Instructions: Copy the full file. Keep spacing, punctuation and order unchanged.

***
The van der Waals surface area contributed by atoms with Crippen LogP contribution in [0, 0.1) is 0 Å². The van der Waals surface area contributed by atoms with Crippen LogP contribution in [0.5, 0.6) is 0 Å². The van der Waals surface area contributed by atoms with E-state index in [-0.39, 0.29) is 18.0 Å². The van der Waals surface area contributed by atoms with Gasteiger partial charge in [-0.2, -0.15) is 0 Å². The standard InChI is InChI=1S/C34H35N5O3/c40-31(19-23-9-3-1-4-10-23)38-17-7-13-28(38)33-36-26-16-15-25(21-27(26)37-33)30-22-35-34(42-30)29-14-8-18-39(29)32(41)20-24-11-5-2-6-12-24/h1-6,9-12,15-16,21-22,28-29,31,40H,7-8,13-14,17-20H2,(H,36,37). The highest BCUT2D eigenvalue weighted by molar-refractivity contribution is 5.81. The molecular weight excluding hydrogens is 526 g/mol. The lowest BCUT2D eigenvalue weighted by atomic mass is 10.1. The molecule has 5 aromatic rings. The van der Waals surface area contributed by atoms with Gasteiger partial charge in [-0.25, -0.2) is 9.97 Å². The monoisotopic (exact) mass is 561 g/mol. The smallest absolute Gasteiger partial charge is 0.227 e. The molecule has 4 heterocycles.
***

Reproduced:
The van der Waals surface area contributed by atoms with Crippen LogP contribution in [0, 0.1) is 0 Å². The van der Waals surface area contributed by atoms with Crippen LogP contribution in [0.5, 0.6) is 0 Å². The van der Waals surface area contributed by atoms with E-state index in [-0.39, 0.29) is 18.0 Å². The van der Waals surface area contributed by atoms with Gasteiger partial charge in [-0.2, -0.15) is 0 Å². The standard InChI is InChI=1S/C34H35N5O3/c40-31(19-23-9-3-1-4-10-23)38-17-7-13-28(38)33-36-26-16-15-25(21-27(26)37-33)30-22-35-34(42-30)29-14-8-18-39(29)32(41)20-24-11-5-2-6-12-24/h1-6,9-12,15-16,21-22,28-29,31,40H,7-8,13-14,17-20H2,(H,36,37). The highest BCUT2D eigenvalue weighted by molar-refractivity contribution is 5.81. The molecular weight excluding hydrogens is 526 g/mol. The lowest BCUT2D eigenvalue weighted by atomic mass is 10.1. The molecule has 5 aromatic rings. The van der Waals surface area contributed by atoms with Gasteiger partial charge in [-0.25, -0.2) is 9.97 Å². The monoisotopic (exact) mass is 561 g/mol. The smallest absolute Gasteiger partial charge is 0.227 e. The molecule has 4 heterocycles.